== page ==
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When school hits the road

Despite the challenges of bringing in equipment and supplies, and teaching outside in 90-degree temperatures, “This year was by far the most special,” said teacher Ashley Wojtas.

She credits staff, interpreters and Program Director Jeremy Smith for making sure the migrant education program continued. 

“In a normal summer we would have students at our middle school building for several hours per day,” Smith said. “ With COVID, that was no longer possible. We decided that the best course of action would be to take our program to the students.”

The plan called for four teaching teams, made up of two teachers and two aides, to visit two or more migrant camps each day on a rotating schedule. In all, the teams would visit more than 20 migrant camps each week. Instruction centered around reading and math lessons with a science theme. 

“We gloved up, masked up, washed up, and we made a difference –and that is what this program is all about.”

Ashley Wojtas, teacher, summer migrant education program

According to the Michigan Department of Education, the Michigan migrant program’s purpose is to “support high quality comprehensive educational programming for migratory children, designed to help reduce the educational disruptions and other problems that result from repeated moves.”

“I believe that we really made progress this summer, proving anything is possible when it comes to educating kids,” said Wojtas, who has been with the program for more than a decade.

The local program serves several districts in the summer, including Kent City, Sparta, Kenowa Hills, Coopserville, Ravenna and a portion of Fruitport. 

Also over the summer, more than 2,000 lunches from the district’s food service department were served, and more than 300 vegetable and fruit boxes were distributed through the Farmers to Families project.

Families of students enjoyed family night

Outdoor Classrooms

Over 170 migrant students were registered in the program this summer. Teams set up for classes every day with canopy tents, materials, tables and lawn blankets. 

The first priority was safety of staff and students, Smith said. Staff were trained in safety procedures and required to wear face masks while working with students. Instruction occurred outdoors. 

“Not that it was always easy to teach outdoors,” Smith said. “Our first week during July it averaged over 90 degrees each day. Fortunately it did cool off after that.” 

Other challenges were rain, dust, wind and bugs. But teaching outside also brought positives. 

“We were able to use the environment when we taught about living and nonliving things, and take a walk around outside pointing to objects and having students respond,” Smith said. “We also studied the parts of plants and could use the apple trees or blueberry bushes that were only 20 feet away.” 

Students welcomed food donations provided by the Farmers to Families program

Other teachers pointed to how being at the camps made it easier to adapt to smaller class sizes, allowing them to focus instruction in a more personalized way for individual students.

“With the long break due to school closing, students were more eager to see their teachers,” Smith said. 

Wojtas said many students return year after year, even if sometimes they are placed in different camps.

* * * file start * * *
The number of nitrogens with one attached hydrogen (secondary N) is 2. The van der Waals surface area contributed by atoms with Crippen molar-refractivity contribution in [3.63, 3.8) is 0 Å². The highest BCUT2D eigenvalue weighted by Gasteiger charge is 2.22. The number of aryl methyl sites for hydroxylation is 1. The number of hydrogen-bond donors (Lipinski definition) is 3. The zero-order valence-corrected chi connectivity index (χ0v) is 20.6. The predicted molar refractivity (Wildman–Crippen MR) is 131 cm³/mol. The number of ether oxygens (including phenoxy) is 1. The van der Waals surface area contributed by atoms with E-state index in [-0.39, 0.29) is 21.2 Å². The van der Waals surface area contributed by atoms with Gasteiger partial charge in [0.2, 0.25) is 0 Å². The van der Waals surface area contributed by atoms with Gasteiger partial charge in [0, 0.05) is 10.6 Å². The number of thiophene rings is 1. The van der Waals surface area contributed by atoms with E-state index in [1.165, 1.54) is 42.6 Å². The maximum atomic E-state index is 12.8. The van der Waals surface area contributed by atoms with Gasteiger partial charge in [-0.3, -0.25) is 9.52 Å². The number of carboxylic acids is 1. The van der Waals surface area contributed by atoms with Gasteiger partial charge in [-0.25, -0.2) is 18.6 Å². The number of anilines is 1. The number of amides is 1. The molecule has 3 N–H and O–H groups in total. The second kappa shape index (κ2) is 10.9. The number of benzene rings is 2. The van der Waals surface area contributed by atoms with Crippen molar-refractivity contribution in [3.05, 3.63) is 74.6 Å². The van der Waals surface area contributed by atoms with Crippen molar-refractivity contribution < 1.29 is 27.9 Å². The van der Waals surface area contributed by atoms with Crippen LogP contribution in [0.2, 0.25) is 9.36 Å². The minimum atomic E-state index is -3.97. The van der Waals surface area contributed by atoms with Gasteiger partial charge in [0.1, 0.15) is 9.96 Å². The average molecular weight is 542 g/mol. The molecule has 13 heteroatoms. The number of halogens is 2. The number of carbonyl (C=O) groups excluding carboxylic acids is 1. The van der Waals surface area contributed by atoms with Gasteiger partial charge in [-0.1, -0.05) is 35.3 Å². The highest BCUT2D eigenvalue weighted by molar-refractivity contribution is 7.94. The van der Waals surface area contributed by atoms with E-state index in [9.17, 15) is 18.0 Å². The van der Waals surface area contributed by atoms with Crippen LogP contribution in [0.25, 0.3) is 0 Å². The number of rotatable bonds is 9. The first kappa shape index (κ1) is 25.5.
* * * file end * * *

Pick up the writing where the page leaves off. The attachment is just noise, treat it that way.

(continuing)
“I had one family with a kindergartener this year, whose son was with us when he graduated and went to Michigan State,” she said. “It is so rewarding to hear about big brothers or sisters whom we’ve had before.”

Hearing how her former student was doing was particularly interesting in this case, she said, since many children choose to remain in a migratory lifestyle as opposed to moving into a college setting.

Learning new things included fun and prizes

Very Special Family Night

Veteran teachers noted that going to homes helped make more connections, both with students and their families. 

“Just knocking on their doors and being a part of the migrant culture offered a unique opportunity,” Wotjas said. “It really made a difference in how we approached some subjects.”

And in how district staffers interact with families. Case in point: the annual family night, which celebrates the end of summer instruction.

In past years, students, families and staff gathered at Kent City Middle School over a meal, music and a highlight video. “But this summer we brought the meals to our families,” Smith said.

Staff split into teams of four and delivered over 300 meals over two evenings. They also distributed household goods and literacy materials donated by staff. 

“This made for two long days for staff, but I only heard good things about how it went,” Smith said. 

Wotjas called it “a great connection with the parents.”

“This was really a great model for family night and we would love to do this again.”

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Janice Holst
Janice Holst
Janice Holst has been both a teacher and a journalist. A former MLive reporter, she wrote features and covered local government and schools for Advance Newspapers for nearly two decades. She also was a recipe columnist and wrote features for Mature Life Style and occasional entertainment pieces for On The Town magazines. She lives in Sparta Township and is thrilled to spend some of her retirement hours writing the stories of the northern Kent County school districts. Read Janice's full bio or email Janice.


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